Some women might experience extremely severe menstrual cramps, meaning that painkillers are no longer that effective against these symptoms. This led the researchers to try alternative methods to ease this serious pain, and discovered that acupressure might work better than medication. Therefore, they decided to investigate how accurate an acupressure-teaching app might be against the pain.
Acupressure can easily be learned through a smartphone app
Acupressure involves touching certain pressure points across the body to ease pain. Some previous research indicated that such a treatment can be a good solution against severe menstrual cramps. However, not all women know how to perform acupressure, but there are plenty of smartphone apps which can teach them to do it.
Therefore, researchers decided to select 221 women and split them in two groups. One group had to learn how to use acupressure with the help of such an app, while the other had to try a fake app which was used only as a control method. This study lasted for six months.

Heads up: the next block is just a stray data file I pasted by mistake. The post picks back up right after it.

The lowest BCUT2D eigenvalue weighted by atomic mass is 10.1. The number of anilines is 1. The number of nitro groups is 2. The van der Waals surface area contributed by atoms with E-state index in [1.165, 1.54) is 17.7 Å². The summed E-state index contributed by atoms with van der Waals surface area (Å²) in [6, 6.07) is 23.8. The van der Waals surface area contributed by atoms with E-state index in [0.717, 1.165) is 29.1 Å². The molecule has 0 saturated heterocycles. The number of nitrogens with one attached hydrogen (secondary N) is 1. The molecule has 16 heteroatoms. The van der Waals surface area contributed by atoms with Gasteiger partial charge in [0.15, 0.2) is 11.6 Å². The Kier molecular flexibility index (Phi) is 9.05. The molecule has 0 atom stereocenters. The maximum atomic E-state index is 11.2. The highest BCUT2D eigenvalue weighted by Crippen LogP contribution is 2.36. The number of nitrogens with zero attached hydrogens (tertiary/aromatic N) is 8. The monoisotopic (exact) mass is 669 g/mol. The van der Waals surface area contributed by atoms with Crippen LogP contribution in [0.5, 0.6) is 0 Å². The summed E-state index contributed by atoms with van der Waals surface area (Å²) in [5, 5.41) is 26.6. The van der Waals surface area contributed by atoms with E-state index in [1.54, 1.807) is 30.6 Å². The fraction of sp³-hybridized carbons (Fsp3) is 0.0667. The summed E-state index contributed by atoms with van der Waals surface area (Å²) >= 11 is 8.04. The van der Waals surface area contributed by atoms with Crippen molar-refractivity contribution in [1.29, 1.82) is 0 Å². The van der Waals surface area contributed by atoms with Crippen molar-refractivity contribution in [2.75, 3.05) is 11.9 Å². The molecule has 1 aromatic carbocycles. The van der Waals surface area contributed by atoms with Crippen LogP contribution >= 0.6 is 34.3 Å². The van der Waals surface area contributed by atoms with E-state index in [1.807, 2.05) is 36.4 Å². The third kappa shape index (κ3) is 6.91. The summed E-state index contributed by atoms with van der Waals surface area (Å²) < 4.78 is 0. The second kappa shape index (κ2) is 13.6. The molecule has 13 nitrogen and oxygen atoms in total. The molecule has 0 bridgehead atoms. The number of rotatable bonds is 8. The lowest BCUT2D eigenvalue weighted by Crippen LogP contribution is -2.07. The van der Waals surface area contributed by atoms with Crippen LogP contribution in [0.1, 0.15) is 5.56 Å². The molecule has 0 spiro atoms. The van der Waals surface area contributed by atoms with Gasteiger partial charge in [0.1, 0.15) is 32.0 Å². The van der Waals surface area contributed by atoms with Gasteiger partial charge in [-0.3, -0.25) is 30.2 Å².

In the end, they noticed how the acupressure group returned better results than the others. Women who experience severe menstrual cramps are used to taking good care of themselves by using all kinds of methods. Therefore, embracing the smartphone app can really be a great solution.
Women who used acupressure experienced less severe menstrual cramps
In fact, doctors advise women with menstrual cramps to first try methods which do not involve medicine. Only afterwards should they resort to painkillers, when nothing else works. In this case, acupressure is even more effective than medicine.
When the study started, women had to assess the levels of their menstrual pain on a scale of one to 10. All of the participants experienced pain of at least level 6. After three months, the average pain assessment was of 4.4 among the women using the real app, and of 5 among the others. Until the study ended, the pain decreased 1.4 points more.